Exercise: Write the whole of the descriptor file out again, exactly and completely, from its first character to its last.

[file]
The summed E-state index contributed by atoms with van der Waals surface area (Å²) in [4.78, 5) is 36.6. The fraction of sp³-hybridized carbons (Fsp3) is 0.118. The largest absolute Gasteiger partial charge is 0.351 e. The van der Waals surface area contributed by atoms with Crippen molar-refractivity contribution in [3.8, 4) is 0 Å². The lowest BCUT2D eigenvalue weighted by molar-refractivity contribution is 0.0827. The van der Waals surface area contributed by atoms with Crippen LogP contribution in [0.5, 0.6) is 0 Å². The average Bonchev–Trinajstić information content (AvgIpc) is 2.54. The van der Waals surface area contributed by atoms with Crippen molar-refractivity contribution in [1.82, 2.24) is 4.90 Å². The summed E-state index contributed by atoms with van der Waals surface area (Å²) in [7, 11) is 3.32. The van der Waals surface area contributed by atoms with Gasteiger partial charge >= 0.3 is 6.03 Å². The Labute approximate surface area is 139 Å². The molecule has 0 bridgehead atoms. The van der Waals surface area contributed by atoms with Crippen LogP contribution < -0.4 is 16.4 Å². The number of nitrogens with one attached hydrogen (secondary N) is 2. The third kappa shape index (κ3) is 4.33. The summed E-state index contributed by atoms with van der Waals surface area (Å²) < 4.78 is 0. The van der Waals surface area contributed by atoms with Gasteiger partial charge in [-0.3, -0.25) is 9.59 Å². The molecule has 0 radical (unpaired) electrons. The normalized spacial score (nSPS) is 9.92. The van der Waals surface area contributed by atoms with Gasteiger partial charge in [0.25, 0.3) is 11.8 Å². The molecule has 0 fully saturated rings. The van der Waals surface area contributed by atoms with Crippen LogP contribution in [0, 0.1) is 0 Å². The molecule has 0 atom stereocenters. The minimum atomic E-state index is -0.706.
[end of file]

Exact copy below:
The summed E-state index contributed by atoms with van der Waals surface area (Å²) in [4.78, 5) is 36.6. The fraction of sp³-hybridized carbons (Fsp3) is 0.118. The largest absolute Gasteiger partial charge is 0.351 e. The van der Waals surface area contributed by atoms with Crippen molar-refractivity contribution in [3.8, 4) is 0 Å². The lowest BCUT2D eigenvalue weighted by molar-refractivity contribution is 0.0827. The van der Waals surface area contributed by atoms with Crippen LogP contribution in [0.5, 0.6) is 0 Å². The average Bonchev–Trinajstić information content (AvgIpc) is 2.54. The van der Waals surface area contributed by atoms with Crippen molar-refractivity contribution in [1.82, 2.24) is 4.90 Å². The summed E-state index contributed by atoms with van der Waals surface area (Å²) in [7, 11) is 3.32. The van der Waals surface area contributed by atoms with Gasteiger partial charge >= 0.3 is 6.03 Å². The Labute approximate surface area is 139 Å². The molecule has 0 bridgehead atoms. The van der Waals surface area contributed by atoms with Crippen LogP contribution < -0.4 is 16.4 Å². The number of nitrogens with one attached hydrogen (secondary N) is 2. The third kappa shape index (κ3) is 4.33. The summed E-state index contributed by atoms with van der Waals surface area (Å²) < 4.78 is 0. The van der Waals surface area contributed by atoms with Gasteiger partial charge in [-0.3, -0.25) is 9.59 Å². The molecule has 0 radical (unpaired) electrons. The normalized spacial score (nSPS) is 9.92. The van der Waals surface area contributed by atoms with Gasteiger partial charge in [0.25, 0.3) is 11.8 Å². The molecule has 0 fully saturated rings. The van der Waals surface area contributed by atoms with Crippen LogP contribution in [0, 0.1) is 0 Å². The molecule has 0 atom stereocenters. The minimum atomic E-state index is -0.706.